The governor of Bangkok has issued a dramatic warning to residents of the Thai capital to prepare for floodwaters to roll deeper into the city from suburban areas already choking under the deluge.
In a live televised address, governor Sukhumbhand Paribatra said a massive amount of water has moved faster than anticipated and was expected to flood the Don Muang area just north of the city proper - where Bangkok's old airport is located and now being used as headquarters for the anti-flood effort and a shelter for evacuees.
Water flooded traffic lanes near Don Muang airport, though one lane was still passable.
Thai television showed residents in the area leaving their houses with luggage. Air operations were normal there, however, as well as at Bangkok's main international airport on the other side of the city.
Mr Sukhumbhand said the water would threaten five other districts as well as it barrels toward the city's more developed areas.
On the warning list was the Chatuchak district, popular with tourists and locals both for its Weekend Market of handicrafts and myriad other wares.
"Now all indications point to only one conclusion: a critical problem will happen," Mr Sukhumbhand said.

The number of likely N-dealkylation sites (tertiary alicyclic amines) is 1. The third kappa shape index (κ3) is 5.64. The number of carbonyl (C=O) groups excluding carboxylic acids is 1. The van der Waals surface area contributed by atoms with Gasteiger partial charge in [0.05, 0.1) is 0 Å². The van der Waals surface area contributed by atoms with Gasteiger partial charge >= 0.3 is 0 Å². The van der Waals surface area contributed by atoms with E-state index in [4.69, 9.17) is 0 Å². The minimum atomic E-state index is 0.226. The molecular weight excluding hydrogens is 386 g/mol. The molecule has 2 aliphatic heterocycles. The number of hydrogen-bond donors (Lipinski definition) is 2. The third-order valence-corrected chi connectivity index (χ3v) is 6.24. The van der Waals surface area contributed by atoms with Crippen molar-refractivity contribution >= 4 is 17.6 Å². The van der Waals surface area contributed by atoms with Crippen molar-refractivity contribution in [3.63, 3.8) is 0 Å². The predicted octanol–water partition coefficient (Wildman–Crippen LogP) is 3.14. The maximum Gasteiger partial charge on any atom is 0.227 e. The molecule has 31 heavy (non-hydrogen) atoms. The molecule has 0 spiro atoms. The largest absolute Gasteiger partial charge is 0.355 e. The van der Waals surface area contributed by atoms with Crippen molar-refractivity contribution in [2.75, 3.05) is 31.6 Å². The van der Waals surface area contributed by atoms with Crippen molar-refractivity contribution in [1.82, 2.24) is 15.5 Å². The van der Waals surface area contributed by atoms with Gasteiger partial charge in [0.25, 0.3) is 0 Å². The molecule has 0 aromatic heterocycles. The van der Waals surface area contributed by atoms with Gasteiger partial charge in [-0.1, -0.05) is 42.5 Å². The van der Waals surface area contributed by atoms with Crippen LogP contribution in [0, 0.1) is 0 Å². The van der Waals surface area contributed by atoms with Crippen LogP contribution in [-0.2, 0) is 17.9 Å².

He said residents of the six districts should move their belongings to higher ground, and the sick and elderly should be evacuated to shelters set up by the city. There was no indication that the capital's inner city residential and business districts were yet at risk.
Mr Sukhumbhand's warning stood in stark contrast to general reassurances given earlier in the day by the Flood Relief Operations Centre of prime minister Yingluck Shinawatra's government. It announced that the situation was under control and could be expected to improve.
However, less than an hour after Mr Sukhumbhand's warning, the centre's chief, justice minister Pracha Promnok, came on the air to read a brief statement saying it would support the city's relief efforts.